NHS staff took more than half a million sick days because of mental health issues in May, during the peak of the coronavirus pandemic.

NHS Digital released data on Thursday that detailed sickness absence rates for May. It showed that the overall sickness absence rate for England was 4.7 per cent, down from 6.2 per cent in April but slightly higher than the May 2019 figure of four per cent.

The most commonly reported reasons for sick days during this period were anxiety, stress, depression or another psychiatric illness.

In total, absence for mental health reasons accounted for 510,281 full-time equivalent days lost and 28.3 per cent of all sickness absences in May, up from 20.9 per cent in April.

Last month, doctors’ and nursing unions said the current levels of pandemic-related stress were unsustainable for staff amid increasing anxiety over a second coronavirus wave.

Mike Adams, the England director of the Royal College of Nursing, warned that “there is a level of exhaustion, both physically and mentally.”

Mr Adams said: “I know lots of nurses who are exhausted, and they were in a stressful environment anyway – but now many have been redeployed to areas they’ve never worked in before, they’re wearing full PPE and lots have seen more death than is ever reasonable on any one person.”

Researchers also analysed the data by region, finding that the North-West had reported the highest sickness absence rate in May at 5.6 per cent, while in April the region with the highest rate was London (7.2 per cent).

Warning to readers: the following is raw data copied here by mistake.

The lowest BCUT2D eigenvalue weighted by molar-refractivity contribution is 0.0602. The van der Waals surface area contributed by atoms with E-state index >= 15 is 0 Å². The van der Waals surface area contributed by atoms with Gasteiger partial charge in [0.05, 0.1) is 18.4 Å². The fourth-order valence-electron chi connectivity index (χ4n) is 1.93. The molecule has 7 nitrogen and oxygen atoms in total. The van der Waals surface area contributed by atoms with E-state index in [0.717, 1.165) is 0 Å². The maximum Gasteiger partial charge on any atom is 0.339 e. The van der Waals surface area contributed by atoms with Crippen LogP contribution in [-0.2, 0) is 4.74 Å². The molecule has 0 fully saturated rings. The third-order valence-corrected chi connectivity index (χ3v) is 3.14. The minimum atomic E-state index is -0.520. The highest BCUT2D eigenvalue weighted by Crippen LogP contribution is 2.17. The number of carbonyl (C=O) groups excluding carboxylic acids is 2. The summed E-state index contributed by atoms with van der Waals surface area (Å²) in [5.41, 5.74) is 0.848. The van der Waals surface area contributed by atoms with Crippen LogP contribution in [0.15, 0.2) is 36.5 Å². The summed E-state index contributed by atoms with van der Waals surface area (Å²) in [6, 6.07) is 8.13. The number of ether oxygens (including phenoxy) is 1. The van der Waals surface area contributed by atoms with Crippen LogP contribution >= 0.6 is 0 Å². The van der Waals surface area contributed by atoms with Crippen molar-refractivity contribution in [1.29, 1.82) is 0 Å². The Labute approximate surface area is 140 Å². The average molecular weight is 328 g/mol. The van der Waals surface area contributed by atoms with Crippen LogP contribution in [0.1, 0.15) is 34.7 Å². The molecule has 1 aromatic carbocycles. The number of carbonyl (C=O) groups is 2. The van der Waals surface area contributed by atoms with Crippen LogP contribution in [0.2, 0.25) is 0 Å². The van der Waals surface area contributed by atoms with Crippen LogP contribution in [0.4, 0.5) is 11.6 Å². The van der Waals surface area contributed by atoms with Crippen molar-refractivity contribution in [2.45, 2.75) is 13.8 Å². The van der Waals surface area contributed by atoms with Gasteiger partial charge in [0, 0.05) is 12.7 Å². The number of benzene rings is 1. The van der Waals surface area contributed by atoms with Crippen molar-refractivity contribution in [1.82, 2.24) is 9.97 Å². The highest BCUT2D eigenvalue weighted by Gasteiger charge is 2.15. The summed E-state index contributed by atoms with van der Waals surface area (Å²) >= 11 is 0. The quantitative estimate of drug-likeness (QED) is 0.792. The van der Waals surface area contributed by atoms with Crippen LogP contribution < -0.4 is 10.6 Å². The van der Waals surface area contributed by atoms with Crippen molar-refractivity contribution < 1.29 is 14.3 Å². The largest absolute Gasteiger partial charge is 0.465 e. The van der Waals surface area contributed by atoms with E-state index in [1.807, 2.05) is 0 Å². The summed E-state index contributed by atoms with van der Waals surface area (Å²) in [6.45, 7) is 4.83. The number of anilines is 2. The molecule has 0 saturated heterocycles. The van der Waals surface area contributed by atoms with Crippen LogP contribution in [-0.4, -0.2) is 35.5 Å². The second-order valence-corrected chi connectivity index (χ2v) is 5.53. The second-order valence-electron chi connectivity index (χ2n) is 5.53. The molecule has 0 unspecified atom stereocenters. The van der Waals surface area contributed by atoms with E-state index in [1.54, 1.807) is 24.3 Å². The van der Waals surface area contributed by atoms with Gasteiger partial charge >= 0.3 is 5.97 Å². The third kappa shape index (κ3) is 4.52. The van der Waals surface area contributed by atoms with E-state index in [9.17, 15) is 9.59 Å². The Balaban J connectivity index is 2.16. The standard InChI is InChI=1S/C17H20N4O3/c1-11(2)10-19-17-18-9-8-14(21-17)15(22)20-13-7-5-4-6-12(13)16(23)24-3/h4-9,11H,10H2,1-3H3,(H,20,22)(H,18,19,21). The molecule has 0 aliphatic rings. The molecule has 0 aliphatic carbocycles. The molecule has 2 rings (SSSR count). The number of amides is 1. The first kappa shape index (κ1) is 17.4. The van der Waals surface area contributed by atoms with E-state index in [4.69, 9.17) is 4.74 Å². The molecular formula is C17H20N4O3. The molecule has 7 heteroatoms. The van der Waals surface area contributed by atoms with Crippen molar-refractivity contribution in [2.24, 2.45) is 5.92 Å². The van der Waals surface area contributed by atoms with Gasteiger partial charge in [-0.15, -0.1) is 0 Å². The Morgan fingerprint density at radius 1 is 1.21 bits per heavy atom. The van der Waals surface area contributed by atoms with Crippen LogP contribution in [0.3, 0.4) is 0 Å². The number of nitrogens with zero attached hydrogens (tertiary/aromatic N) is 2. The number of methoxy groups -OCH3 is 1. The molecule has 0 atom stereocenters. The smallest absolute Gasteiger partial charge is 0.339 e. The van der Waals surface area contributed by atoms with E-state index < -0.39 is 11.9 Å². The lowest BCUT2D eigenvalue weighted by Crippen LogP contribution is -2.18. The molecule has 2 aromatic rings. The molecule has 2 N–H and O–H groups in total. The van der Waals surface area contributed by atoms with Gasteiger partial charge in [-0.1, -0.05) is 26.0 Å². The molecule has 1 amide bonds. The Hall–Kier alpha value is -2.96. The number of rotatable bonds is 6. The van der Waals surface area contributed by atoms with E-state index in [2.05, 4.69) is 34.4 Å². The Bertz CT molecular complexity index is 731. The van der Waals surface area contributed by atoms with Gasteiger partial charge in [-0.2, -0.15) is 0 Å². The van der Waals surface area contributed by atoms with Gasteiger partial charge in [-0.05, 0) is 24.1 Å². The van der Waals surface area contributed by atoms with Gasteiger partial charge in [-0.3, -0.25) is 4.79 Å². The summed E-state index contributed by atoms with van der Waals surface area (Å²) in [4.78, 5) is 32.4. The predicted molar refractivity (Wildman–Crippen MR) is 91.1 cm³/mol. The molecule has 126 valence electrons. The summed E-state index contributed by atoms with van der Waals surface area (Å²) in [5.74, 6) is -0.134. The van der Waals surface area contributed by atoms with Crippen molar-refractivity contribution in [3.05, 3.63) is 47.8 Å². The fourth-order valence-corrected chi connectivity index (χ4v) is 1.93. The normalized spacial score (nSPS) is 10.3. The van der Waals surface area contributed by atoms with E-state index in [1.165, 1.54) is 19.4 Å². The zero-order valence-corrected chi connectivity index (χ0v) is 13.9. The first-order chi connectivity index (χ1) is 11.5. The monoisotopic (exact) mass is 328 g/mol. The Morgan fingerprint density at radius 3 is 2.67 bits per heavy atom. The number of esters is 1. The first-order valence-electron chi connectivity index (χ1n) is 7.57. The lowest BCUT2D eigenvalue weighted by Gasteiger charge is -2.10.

Meanwhile, the South-West remained unchanged as the region reporting the lowest sickness absence rate in May at 3.8 per cent, down from 4.5 per cent in April.

Ambulance trusts had the highest sickness absence rate in May at 5.3 per cent, down from 7.3 per cent in April, while clinical commissioning groups had the lowest sickness absence rate at 1.8 per cent.

NHS Digital also provided a breakdown of sickness absence rates among staff groups. They found that support workers for doctors, nurses and midwives reported the highest sickness absence rate in May at 6.7 per cent, down from 8.5 per cent in April, while support workers for ambulance staff had the highest rate in April at 8.6 per cent.

Meanwhile, hospital practitioners and clinical assistants had the lowest rate in May at 0.1 per cent, down from 0.9 per cent in April.

In August, NHS England released data showing that the NHS lost 3.5 million days of work due to mental health-related sickness from March 2019 to February this year, a significant increase from previous years suggesting a growing trend that predates the pandemic.

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